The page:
Gateway to the Kruger National Park and Great Limpopo Transfrontier Park Dubbed the 'town of two summers' because it never really gets cold in this subtropical town of mild winters and warm summers, Phalaborwa enjoys average day temperatures of 23°C and is the ideal year-round holiday destination.
Known as the capital of the 'land of the silver mist' after T.V. Bulpin's famous book on the area, the picturesque village of Haenertsburg in the Magoebaskloof mountains is perched on the slopes of the Wolkberg and Drakensberg, offering tourists a wonderful selection of things to do and see.
It is conveniently situated on the R71 between Polokwane and Tzaneen, a mere three-and-a-half hours from Gauteng. The village is home to about 350 families and a further 2,500 people who live 'on the mountain', as the locals say.
The Soutpansberg, South Africa's northernmost mountain range, takes its name from the salt pans that lie at its base near the western end. These pans have supplied communities with salt from prehistoric times to today.
Alldays is a small town that holds a distinct rural charm. Alldays and the villages of Vivo and Dendron serve an extensive area of private game and hunting farms. Prolific game - including the 'Big Five' - excellent accommodation and good hunting facilities attract many domestic and international trophy hunters.
Thabazimbi, meaning 'mountain of iron' is the Tswana name for the town and refers to the highly lucrative iron ore reef first discovered here in 1919 and mined since the 1930s when iron and steel production started. The town was proclaimed in 1953 and today the ISCOR Steelworks in Tshwane still draw much of their raw material from Thabazimbi.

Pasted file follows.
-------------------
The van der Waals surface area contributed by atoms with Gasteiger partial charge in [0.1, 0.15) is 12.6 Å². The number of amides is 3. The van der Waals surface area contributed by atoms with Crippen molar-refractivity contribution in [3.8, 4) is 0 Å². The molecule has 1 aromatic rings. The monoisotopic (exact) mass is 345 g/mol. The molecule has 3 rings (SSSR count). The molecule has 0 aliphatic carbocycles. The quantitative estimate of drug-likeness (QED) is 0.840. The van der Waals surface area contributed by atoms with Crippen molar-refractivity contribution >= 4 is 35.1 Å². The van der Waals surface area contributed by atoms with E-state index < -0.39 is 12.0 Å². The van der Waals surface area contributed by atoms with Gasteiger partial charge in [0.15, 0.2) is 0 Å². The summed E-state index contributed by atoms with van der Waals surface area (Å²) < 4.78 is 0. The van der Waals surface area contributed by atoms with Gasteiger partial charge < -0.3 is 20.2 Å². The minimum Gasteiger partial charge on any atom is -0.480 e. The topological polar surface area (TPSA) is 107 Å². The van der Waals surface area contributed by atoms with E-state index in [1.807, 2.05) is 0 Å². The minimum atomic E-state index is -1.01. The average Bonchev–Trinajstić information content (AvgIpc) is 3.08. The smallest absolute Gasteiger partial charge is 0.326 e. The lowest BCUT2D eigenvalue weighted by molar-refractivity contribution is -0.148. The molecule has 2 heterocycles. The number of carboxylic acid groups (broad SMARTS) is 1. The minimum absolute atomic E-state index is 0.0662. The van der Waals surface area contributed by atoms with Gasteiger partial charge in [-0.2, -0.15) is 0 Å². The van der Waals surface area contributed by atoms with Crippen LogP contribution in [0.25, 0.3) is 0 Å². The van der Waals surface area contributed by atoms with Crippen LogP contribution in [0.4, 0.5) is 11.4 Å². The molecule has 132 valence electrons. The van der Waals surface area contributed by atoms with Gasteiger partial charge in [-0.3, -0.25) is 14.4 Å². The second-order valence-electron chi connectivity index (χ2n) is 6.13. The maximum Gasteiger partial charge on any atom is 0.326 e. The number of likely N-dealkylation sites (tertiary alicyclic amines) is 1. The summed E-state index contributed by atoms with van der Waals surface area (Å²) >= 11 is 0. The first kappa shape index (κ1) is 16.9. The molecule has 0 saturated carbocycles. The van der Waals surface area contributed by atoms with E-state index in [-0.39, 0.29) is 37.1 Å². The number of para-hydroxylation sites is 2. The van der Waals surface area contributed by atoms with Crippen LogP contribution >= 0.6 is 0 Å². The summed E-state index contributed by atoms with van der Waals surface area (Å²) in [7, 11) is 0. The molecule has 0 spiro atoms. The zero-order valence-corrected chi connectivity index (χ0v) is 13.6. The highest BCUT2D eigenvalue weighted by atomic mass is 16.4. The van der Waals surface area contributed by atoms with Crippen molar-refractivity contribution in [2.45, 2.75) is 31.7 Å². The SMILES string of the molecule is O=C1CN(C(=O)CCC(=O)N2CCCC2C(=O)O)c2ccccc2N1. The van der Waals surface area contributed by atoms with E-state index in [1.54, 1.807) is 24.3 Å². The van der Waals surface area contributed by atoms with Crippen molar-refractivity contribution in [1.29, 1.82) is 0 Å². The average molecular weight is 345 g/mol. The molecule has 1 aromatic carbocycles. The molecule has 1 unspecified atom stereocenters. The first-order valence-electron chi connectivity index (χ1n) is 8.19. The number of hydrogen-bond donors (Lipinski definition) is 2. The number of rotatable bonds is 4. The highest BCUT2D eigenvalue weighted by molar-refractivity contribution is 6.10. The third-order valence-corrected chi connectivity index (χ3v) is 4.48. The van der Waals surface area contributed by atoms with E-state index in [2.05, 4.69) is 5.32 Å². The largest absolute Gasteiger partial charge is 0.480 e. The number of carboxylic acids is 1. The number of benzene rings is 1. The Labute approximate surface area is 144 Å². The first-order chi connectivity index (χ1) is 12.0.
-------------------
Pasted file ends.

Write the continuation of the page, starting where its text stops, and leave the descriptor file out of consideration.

Thabazimbi is also good farming country, particularly for cattle-ranching and game-farming. Nature and eco-tourism activities are equally important and the region is fast becoming a well-known and popular destination for nature-lovers.
A stunning bushveld environment and multicultural community and history give Mokopane a unique character. The town and immediate surroundings boast fascinating ancient caves, the 'Big Five', San rock art, curios, typically bushveld food and drink such as biltong (dried meat) and mampoer (a traditional - and potent - African alcoholic beverage distilled from fruit), tropical gardens and traditional dancing.
Thomas Baines, well-known explorer, naturalist and painter, tells a fascinating story of how the Nyl River received its name. Known to the locals as Mokgalakwena ('fierce crocodile'), the north-flowing river was mistakenly believed to be the Nile by a group of Voortrekkers known as the Jerusalemgangers ('Jerusalem Travellers'), who arrived here in 1886.
Situated on the Mokolo River (a tributary of the Limpopo) about 60 km from the Botswana border and the Stockpoort border post, this tranquil but prosperous Waterberg town is home to close on 20,000 people, offering excellent game-viewing opportunities and sports tourism, among other activities. The town was started on the farm known as Waterkloof in 1960 and was named after the original owners of the farm. Lephalale is a hunting mecca and prime eco-tourism area drawing thousands of tourists each year.
The discovery of the stone citadel of Thulamela, which means ‘place of birth’ in the VhaVenda language, is regarded as one of the most important archaeological sites in South Africa.
Lying west of Pafuri, Thulamela was a stone-walled city atop a plateau in the Soutpansberg, and archaeological digs there revealed a well-organised mountain kingdom, ruled by an African monarch that flourished between 1200 and 1600 AD.